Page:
Oil patterns on the Gowanus Canal in Brooklyn, NY, create distinct shapes of a woman's figure, a fall Maple leaf, and the continent of Africa in this Triptych.
I have photographed Brooklyn's "Lavendar Lake" for over thirty years, my long term project as the waterway gentrifies from a polluted industrial wasteland to an EPA Superfund site that developers are salivating for.
The oil slicks, caused by the coal tar and oil seeping to the surface, are part of the waste that flowed into the canal as early as 1858, and by the 1880’s the waterway had gained the moniker “Lavendar Lake” for its odorous qualities.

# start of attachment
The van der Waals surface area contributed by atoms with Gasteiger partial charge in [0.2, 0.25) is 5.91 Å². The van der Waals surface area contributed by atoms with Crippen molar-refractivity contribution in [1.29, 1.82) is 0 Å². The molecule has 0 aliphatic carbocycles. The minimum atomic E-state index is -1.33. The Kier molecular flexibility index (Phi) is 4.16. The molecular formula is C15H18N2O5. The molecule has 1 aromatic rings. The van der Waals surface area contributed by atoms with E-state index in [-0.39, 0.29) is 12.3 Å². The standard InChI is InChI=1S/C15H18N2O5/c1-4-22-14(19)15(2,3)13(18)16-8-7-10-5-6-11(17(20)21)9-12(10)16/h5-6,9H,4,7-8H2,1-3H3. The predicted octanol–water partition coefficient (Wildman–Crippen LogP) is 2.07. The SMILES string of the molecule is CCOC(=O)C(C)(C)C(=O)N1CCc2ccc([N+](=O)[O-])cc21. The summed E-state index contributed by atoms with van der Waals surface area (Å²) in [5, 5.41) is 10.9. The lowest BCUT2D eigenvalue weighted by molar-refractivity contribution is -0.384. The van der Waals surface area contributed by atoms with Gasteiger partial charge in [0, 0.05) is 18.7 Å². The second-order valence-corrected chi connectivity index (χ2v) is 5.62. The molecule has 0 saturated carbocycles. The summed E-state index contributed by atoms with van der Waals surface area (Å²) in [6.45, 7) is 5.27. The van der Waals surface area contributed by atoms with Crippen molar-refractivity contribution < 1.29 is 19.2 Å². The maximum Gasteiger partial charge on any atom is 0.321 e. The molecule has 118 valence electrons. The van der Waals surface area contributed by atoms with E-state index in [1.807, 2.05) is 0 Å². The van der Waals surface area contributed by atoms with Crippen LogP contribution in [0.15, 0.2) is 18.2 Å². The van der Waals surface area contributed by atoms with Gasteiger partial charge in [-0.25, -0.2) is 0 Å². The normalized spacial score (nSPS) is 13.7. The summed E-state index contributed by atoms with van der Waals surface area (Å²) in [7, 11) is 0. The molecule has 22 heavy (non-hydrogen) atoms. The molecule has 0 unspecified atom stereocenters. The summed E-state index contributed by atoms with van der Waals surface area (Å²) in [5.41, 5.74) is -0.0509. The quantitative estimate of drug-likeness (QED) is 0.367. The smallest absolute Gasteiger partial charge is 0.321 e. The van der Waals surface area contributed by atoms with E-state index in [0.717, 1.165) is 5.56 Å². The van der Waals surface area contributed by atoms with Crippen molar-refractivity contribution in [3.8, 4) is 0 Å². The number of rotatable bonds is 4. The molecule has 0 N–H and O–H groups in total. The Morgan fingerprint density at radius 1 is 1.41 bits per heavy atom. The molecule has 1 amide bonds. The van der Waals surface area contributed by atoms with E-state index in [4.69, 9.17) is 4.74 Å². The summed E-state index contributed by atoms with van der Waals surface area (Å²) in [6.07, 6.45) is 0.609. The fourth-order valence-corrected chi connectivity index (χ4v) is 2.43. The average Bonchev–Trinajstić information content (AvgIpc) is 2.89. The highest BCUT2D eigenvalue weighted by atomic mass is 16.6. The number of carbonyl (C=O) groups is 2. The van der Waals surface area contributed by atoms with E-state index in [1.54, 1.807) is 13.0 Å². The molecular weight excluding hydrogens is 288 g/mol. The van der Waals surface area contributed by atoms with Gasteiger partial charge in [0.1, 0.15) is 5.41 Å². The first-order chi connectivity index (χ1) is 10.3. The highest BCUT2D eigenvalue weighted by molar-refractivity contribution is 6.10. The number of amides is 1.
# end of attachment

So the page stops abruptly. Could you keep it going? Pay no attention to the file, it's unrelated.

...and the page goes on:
The current cost of the overall EPA Superfund cleanup plan for the 1.7 mile canal is estimated to be over $1.5 billion, and the entire project won’t be completed until mid-2023. Located in one of the densest population centers in America, the Gowanus Canal is situated between the high-end Brooklyn brownstone neighborhoods of Park Slope and Carroll Gardens.
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